2. I haven’t set official office hour times yet. But I will have office hours on Monday from noon to 2pm on Monday, 1 Feb 2016, in my office at the Science Library.
3. If you haven’t yet, I encourage you to read the syllabus.

We mentioned several good and interesting “number theoretic” problems in class today. I’d like to remind you of some of them, and link you to some additional places for information.

### Pythagorean Theorem

We’ve found all primitive Pythagorean triples in integers, which is a very nice theorem for an hour. But I also mentioned some of the history of the Pythagorean Theorem and the significance of numbers and number theory to the Greeks.

I told the class a story about how the Pythagorean student who revealed that there were irrational numbers was stoned. This is apocryphal. In fact, there is little exact record, but his name was Hippasus and it is more likely that he was drowned for releasing this information.

For this and other reasons, the Pythagorean school of thought split into two sects, one from Pythagoras and one from Hippasus.

### Goldbach’s Conjecture

Is it the case that every even integer is the sum of two primes? We think so. But we do not know.

I mentioned the Ternary Goldbach Conjecture, also known as the Weak Goldbach Conjecture, which says that every odd integer greater than $5$ is the sum of three odd primes. This was proved very recently. If you’re interested in what a mathematical paper looks like, you can give this paper a look. [Do not expect to be able to understand the paper — but it is interesting what sorts of tools can be used towards number theory]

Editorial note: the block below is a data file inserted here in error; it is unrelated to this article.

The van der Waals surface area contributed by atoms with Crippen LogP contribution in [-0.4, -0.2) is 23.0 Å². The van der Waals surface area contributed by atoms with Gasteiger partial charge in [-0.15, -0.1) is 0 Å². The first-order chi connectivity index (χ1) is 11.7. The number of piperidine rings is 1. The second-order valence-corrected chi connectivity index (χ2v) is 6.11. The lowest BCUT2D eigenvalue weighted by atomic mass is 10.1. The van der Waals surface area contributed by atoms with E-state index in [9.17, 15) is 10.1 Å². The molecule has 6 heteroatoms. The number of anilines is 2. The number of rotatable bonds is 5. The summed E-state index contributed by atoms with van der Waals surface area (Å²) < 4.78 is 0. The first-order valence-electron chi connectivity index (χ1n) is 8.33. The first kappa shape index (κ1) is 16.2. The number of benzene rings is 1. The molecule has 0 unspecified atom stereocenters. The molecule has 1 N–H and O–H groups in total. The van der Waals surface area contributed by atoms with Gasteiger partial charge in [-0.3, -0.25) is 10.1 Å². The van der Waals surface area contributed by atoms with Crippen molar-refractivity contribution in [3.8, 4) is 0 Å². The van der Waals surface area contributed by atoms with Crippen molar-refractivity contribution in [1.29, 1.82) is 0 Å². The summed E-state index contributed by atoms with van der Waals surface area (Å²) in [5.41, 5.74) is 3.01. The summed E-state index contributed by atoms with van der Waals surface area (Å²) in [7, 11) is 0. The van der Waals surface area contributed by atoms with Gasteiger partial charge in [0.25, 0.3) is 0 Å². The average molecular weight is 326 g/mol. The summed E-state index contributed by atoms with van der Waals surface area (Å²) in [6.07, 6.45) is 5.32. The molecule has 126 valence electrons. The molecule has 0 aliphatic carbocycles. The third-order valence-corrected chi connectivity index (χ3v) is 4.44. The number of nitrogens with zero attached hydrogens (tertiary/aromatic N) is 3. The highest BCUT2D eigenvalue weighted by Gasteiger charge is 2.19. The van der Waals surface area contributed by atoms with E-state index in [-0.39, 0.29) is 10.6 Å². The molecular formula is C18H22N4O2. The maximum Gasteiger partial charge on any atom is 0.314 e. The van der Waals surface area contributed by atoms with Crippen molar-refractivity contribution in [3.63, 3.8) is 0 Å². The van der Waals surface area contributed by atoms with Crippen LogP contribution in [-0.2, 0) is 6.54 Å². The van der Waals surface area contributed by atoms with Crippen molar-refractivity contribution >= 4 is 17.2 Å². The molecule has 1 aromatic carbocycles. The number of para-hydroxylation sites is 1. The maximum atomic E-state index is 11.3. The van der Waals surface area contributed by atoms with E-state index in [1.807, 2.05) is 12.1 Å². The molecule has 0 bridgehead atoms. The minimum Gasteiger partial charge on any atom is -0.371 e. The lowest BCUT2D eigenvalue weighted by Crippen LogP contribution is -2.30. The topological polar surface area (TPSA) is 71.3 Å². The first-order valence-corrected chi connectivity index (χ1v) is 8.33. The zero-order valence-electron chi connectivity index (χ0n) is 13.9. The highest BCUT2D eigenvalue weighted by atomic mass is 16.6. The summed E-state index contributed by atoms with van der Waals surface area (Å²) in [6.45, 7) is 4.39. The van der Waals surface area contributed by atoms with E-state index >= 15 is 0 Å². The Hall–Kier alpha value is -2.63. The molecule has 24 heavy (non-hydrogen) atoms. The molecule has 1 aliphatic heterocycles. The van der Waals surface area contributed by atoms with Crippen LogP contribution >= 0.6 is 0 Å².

### Fermat’s Last Theorem

Are there nontrivial integer solutions to $X^n + Y^n = Z^n$ where $n \geq 3$?

This is one of the most storied and studied problems in mathematics. I think this has to do with how simple the statement looks. Further, we managed to fully classify all solutions when $n = 2$ in one class period. It doesn’t seem like it should be too hard to extend that to other exponents, does it?

If time and interest permits, we will return to this topic at the end of the course. There is no way that we could present a proof, or even fully motivate the proof. But we might be able to say a few words about how progress towards the theorem spurred and created mathematics, and maybe we can give a hint of the breadth of the ideas used to finally produce a proof.

### Twin Prime Conjecture

Are there infinitely many primes $p$ such that $p+2$ is also prime? We think so, but we don’t know. Two years ago, we had absolutely no idea at all. Then Yitang Zhang had a brilliant idea (and not much later a graduate student named James Maynard had another brilliant idea) which allowed some sort of progress.